LA-based music software studio Output is following its innovative plugins and studio desk with its most ambitious product yet: a subscription service and sample-based instrument in one that promises to deliver new sounds daily. Scott Wilson finds out how it works and how Output is planning to create an ongoing supply of loops.
If one trend has dominated music production in 2018, it’s pre-made samples and loops. In January, Native Instruments launched Sounds, a Spotify-style subscription repository full of loops, while Ableton’s Live 10 launched with a collection of themed sound packs that brought a fresh twist to bundled content.
Output – the LA studio responsible for innovative plugins like rhythm processor Movement and hybrid sound engine Analog Strings – is the latest company to throw its hat into the sample ring. Today, it launched Arcade, a $10 a month subscription service and software instrument it describes in a press release as like “a Netflix or Hulu for music makers” that delivers fresh content every day to an interface that lets you twist and mangle it to your liking.
As Output CEO Gregg Lehrman tells me, the decision to make Arcade came from a desire to shake up the way producers work with loops and samples, the use of which can be perceived by some critics as ‘cheating’, sometimes resulting in generic, uninspired – and even plagiarized – music.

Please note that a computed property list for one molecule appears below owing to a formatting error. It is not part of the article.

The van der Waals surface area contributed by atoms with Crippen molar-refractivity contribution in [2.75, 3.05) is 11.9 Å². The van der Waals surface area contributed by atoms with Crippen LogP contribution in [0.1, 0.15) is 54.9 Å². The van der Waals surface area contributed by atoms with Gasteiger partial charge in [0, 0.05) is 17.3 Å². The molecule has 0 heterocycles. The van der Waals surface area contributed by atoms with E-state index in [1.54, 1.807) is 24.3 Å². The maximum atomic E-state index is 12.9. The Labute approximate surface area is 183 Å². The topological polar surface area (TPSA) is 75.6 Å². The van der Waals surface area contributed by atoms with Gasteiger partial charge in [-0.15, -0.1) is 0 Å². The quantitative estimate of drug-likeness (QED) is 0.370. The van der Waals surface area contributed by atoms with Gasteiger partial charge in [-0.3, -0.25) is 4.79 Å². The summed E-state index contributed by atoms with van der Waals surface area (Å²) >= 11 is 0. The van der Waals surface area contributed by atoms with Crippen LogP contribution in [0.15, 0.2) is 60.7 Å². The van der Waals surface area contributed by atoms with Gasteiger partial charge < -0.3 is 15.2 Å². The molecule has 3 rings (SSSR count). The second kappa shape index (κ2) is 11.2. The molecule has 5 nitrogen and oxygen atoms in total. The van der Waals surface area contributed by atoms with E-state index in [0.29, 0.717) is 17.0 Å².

“We wanted to make [the process] creative for people so they don’t sound like everybody else but also make their workflow faster,” Lehrman says. “The workflow is often terrible. I go to websites, I download folders of audio files, then I drag and drop them into my DAW. Depending on the DAW, some of them will stretch the tempo and some of them won’t. And then I have to match the key. I have to do all that just to find out if the loop is a good one to use, so it would take me a couple of hours to try and find the right content.”
In terms of workflow, Arcade succeeds in its aim. Loading a set of samples is as easy as clicking a button, and although it can take a good 30 seconds depending on your connection, you can preview the sounds first if you don’t want to wait. The samples are downloaded locally on your hard drive so you can use Arcade offline, and you can even play back samples in a project if your subscription has lapsed. So, although Arcade is built for the streaming era, you shouldn’t ever find yourself waiting for anything to buffer. If you want to remove the sounds from your hard drive, it’s as easy as right-clicking on the browser next to the line you want to remove.
As for the current crop of sounds themselves, they range from experimental Eurorack sounds (Modular Circuitry) to big room dance music (After Hours) and textures for soundtrack composition (Obsidian), with lots of lines dedicated to drums and percussion. Arcade launches with 15 lines, some of which contains over 50 kits. Each kit includes 15 loops. While some of the lines didn’t initially seem to be to my taste, I found that experimentation yielded unexpected results, especially when I started manipulating the more ‘commercial’ sounds.
Arcade’s interface and sound manipulation tools are really easy to use too. White keys play samples while the black keys play the modifiers, of which there are three: Playhead is a sort of tape effect that allows you to loop, reverse and scrub through samples; Resequence is a kind of step sequencer that jumbles the loop into chunks a little like the Live Simpler device’s slice mode; and Repeater is a note repeat tool with rate, reverse and volume step sequencer. Each can be tweaked to your liking in the settings.